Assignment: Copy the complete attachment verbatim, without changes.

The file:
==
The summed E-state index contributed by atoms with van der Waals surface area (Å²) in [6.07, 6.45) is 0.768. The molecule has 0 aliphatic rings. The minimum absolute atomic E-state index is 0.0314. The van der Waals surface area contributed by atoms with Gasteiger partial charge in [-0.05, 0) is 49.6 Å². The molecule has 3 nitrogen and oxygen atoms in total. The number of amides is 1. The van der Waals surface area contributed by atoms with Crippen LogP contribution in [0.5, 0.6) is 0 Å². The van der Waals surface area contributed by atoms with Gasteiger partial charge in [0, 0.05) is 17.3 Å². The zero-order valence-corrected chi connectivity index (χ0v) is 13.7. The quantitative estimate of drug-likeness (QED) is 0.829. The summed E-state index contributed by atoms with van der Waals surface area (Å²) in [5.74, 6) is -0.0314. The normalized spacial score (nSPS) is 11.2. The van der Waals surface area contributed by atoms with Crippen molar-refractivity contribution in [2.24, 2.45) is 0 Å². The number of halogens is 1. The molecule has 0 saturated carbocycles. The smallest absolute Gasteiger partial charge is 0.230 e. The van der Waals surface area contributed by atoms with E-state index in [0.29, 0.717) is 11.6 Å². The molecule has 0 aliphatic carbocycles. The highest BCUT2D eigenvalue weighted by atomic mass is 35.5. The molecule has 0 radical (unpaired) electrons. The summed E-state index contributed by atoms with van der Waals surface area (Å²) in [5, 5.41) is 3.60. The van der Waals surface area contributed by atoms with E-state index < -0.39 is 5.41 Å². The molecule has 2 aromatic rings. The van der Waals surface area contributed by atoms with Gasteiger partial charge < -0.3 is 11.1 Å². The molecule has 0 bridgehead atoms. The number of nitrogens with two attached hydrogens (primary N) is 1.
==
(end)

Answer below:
The summed E-state index contributed by atoms with van der Waals surface area (Å²) in [6.07, 6.45) is 0.768. The molecule has 0 aliphatic rings. The minimum absolute atomic E-state index is 0.0314. The van der Waals surface area contributed by atoms with Gasteiger partial charge in [-0.05, 0) is 49.6 Å². The molecule has 3 nitrogen and oxygen atoms in total. The number of amides is 1. The van der Waals surface area contributed by atoms with Crippen LogP contribution in [0.5, 0.6) is 0 Å². The van der Waals surface area contributed by atoms with Gasteiger partial charge in [0, 0.05) is 17.3 Å². The zero-order valence-corrected chi connectivity index (χ0v) is 13.7. The quantitative estimate of drug-likeness (QED) is 0.829. The summed E-state index contributed by atoms with van der Waals surface area (Å²) in [5.74, 6) is -0.0314. The normalized spacial score (nSPS) is 11.2. The van der Waals surface area contributed by atoms with Crippen molar-refractivity contribution in [2.24, 2.45) is 0 Å². The number of halogens is 1. The molecule has 0 saturated carbocycles. The smallest absolute Gasteiger partial charge is 0.230 e. The van der Waals surface area contributed by atoms with E-state index in [0.29, 0.717) is 11.6 Å². The molecule has 0 aliphatic carbocycles. The highest BCUT2D eigenvalue weighted by atomic mass is 35.5. The molecule has 0 radical (unpaired) electrons. The summed E-state index contributed by atoms with van der Waals surface area (Å²) in [5, 5.41) is 3.60. The van der Waals surface area contributed by atoms with E-state index < -0.39 is 5.41 Å². The molecule has 2 aromatic rings. The van der Waals surface area contributed by atoms with Gasteiger partial charge < -0.3 is 11.1 Å². The molecule has 0 bridgehead atoms. The number of nitrogens with two attached hydrogens (primary N) is 1.